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foreach skipping elements

by tiggyboo (Initiate)
on Jul 19, 2013 at 15:27 UTC ( #1045375=perlquestion: print w/replies, xml ) Need Help??
tiggyboo has asked for the wisdom of the Perl Monks concerning the following question:

I'm parsing a pipe delimited file and working my way through each element with foreach after splitting each line. What I'm finding is that uninterrupted empty fields to the end of the line are being somehow skipped for processing, i.e.:

# input example: 1|2|3|||6|7|||| @fields = split('\|', $_); foreach (@fields) { &process($_); } sub process { print $_ . "\n"; }

In this case the empty elements after "7" will not be printed. However, if I were to fill the last empty element with a value, all the empty elements in between will be printed. Any thoughts? Thanks in advance.

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Re: foreach skipping elements
by Tux (Abbot) on Jul 19, 2013 at 15:30 UTC

    split takes a regular expression as first argument, not a fixed string (there are exeptions). You need -1 as last argument to get trailing empty fields too.

    @fields = split /\|/, $_, -1

    FWIW, You could also use Text::CSV_XS with sep_char => "|".

    Enjoy, Have FUN! H.Merijn
Re: foreach skipping elements
by Corion (Pope) on Jul 19, 2013 at 15:30 UTC

    That's how split is documented to work. You will likely want to set a negative LIMIT parameter.

Re: foreach skipping elements
by mtmcc (Hermit) on Jul 19, 2013 at 16:07 UTC
    You could stick spaces into those 'empty' bars by swapping with something like this: while($line =~ s/\|\|/\| \|/){}

    eg where $fileName is a text file containing your string:

    #! /usr/bin/perl -w use strict; my $fileName = $ARGV[0]; my @old; my @new; open (my $file, "<", $fileName); while(<$file>) { my $line = $_; while($line =~ s/\|\|/\| \|/){} #print STDERR "OLD: $_\tNEW: $line"; @old = split(/\|/, $_); @new = split(/\|/, $line); } for(@old) { print STDERR "OLD: $_\n"; } print STDERR "\n"; for(@new) { print STDERR "NEW: $_\n"; }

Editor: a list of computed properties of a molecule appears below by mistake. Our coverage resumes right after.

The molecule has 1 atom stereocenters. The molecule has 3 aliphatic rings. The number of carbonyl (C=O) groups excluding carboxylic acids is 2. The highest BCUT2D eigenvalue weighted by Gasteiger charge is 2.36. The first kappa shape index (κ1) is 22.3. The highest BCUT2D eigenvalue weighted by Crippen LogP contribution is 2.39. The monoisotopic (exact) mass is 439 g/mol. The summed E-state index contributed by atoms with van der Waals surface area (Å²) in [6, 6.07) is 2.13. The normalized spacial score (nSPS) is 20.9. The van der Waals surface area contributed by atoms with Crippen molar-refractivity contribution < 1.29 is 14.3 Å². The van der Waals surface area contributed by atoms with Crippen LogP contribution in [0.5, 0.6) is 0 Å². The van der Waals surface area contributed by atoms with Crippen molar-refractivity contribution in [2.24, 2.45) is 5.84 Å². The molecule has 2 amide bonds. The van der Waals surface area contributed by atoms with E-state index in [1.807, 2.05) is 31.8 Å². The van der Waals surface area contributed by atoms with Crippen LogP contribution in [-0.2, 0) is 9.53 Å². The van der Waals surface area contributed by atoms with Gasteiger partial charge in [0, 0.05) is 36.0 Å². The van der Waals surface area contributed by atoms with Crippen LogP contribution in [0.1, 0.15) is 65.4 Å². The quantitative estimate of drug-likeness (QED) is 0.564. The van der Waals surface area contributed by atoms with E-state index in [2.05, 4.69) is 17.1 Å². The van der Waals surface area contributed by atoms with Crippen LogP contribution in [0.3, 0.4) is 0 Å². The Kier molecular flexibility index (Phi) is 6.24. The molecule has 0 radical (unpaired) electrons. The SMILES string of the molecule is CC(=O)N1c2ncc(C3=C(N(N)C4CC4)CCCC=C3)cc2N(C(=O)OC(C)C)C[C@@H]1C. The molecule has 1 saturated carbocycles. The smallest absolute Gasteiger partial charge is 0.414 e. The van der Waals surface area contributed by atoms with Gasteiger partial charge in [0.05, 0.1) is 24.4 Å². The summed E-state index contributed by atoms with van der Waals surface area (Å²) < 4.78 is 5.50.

"You could stick spaces into those 'empty' bars by swapping with something like this: while($line =~ s/\|\|/\| \|/){}"

      Perhaps I'm missing your intent, but that seems like an unnecessarily complicated way to get a repeat substitution when the 'g' modifier is provided for that task:

      $ perl -Mstrict -Mwarnings -E ' my $x = q{1|2|3|||6|7||||}; { my $line = $x; while($line =~ s/\|\|/\| \|/){} say $line; } { my $line = $x; $line =~ s/\|(?=\|)/| /g; say $line; } ' 1|2|3| | |6|7| | | | 1|2|3| | |6|7| | | |

      Using the while loop instead of the 'g' modifier is also slower:

      $ perl -Mstrict -Mwarnings -E ' use Benchmark qw{cmpthese}; my $x = q{1|2|3|||6|7||||}; cmpthese(1e6 => { while_no_repeat => sub { my $line = $x; while($line =~ s/\|\|/\| \|/){} }, just_repeat => sub { my $line = $x; $line =~ s/\|(?=\|)/| /g; } }); ' Rate while_no_repeat just_repeat while_no_repeat 158479/s -- -21% just_repeat 201613/s 27% --

      [Aside: the pipe (|) character is not special in the "replacement" part of s/pattern/replacement/ so there's no need to escape it.]

      -- Ken

        Fair point, thanks for comparing them!


      But your program will miss the last empty field. In 1|2||3|45|||6|, for example, your program stops too early:

      . . NEW: 45 NEW: NEW: NEW: 6

      (One empty NEW: line should follow, since separators separate fields, rather than terminate them.)

      If that were the only issue, you could just append a single '|' to the input string before the rest of your logic.

      The second problem, though, is that your regex converts empty fields to a single space ' '. True, you could easily replace them, but if the field was ' ' in the first place, the value will be destroyed. That may not be a problem depending on the data, but to fix this, and the previous issue, you can make a couple of changes:

      $line =~ s!\|!\| !g; . . @new = map { substr $_, 1 } split /\|/, $line;

      Or, as the OP suggested he was trying to avoid, he could just add a non-blank field to the end. In that case the entire code reduces to:

      my @new = split /\|/, $line . '|sentinel'; $#new--; # Remove sentinel

      But of course, split /\|/, $line, -1; still gets my vote. :-)

        Two good points, thanks for pointing those out!


      Thanks for the speedy suggestions everyone. I'm off an running, able to do some *real* damage now :-) Al

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